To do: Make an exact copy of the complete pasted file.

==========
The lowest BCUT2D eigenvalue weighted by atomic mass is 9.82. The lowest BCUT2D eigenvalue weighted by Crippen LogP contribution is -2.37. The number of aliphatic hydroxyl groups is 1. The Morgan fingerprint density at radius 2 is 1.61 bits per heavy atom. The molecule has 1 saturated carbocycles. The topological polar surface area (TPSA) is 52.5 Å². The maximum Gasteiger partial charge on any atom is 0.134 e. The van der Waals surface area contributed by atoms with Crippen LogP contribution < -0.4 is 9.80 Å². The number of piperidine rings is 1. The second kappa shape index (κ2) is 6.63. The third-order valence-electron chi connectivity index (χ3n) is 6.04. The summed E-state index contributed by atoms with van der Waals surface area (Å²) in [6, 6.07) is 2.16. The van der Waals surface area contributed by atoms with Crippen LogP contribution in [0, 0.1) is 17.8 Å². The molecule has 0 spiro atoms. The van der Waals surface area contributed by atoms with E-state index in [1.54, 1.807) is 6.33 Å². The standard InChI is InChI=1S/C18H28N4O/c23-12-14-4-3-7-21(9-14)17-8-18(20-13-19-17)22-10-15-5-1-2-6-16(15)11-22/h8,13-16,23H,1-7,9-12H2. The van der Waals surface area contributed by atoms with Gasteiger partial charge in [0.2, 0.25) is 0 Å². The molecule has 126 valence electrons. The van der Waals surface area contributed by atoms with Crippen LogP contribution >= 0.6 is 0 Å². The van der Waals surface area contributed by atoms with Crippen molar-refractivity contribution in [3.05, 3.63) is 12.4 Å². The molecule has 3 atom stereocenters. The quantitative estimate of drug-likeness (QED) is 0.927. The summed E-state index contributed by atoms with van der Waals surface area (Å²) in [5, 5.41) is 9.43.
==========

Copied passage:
The lowest BCUT2D eigenvalue weighted by atomic mass is 9.82. The lowest BCUT2D eigenvalue weighted by Crippen LogP contribution is -2.37. The number of aliphatic hydroxyl groups is 1. The Morgan fingerprint density at radius 2 is 1.61 bits per heavy atom. The molecule has 1 saturated carbocycles. The topological polar surface area (TPSA) is 52.5 Å². The maximum Gasteiger partial charge on any atom is 0.134 e. The van der Waals surface area contributed by atoms with Crippen LogP contribution < -0.4 is 9.80 Å². The number of piperidine rings is 1. The second kappa shape index (κ2) is 6.63. The third-order valence-electron chi connectivity index (χ3n) is 6.04. The summed E-state index contributed by atoms with van der Waals surface area (Å²) in [6, 6.07) is 2.16. The van der Waals surface area contributed by atoms with Crippen LogP contribution in [0, 0.1) is 17.8 Å². The molecule has 0 spiro atoms. The van der Waals surface area contributed by atoms with E-state index in [1.54, 1.807) is 6.33 Å². The standard InChI is InChI=1S/C18H28N4O/c23-12-14-4-3-7-21(9-14)17-8-18(20-13-19-17)22-10-15-5-1-2-6-16(15)11-22/h8,13-16,23H,1-7,9-12H2. The van der Waals surface area contributed by atoms with Gasteiger partial charge in [0.2, 0.25) is 0 Å². The molecule has 126 valence electrons. The van der Waals surface area contributed by atoms with Crippen LogP contribution >= 0.6 is 0 Å². The van der Waals surface area contributed by atoms with Crippen molar-refractivity contribution in [3.05, 3.63) is 12.4 Å². The molecule has 3 atom stereocenters. The quantitative estimate of drug-likeness (QED) is 0.927. The summed E-state index contributed by atoms with van der Waals surface area (Å²) in [5, 5.41) is 9.43.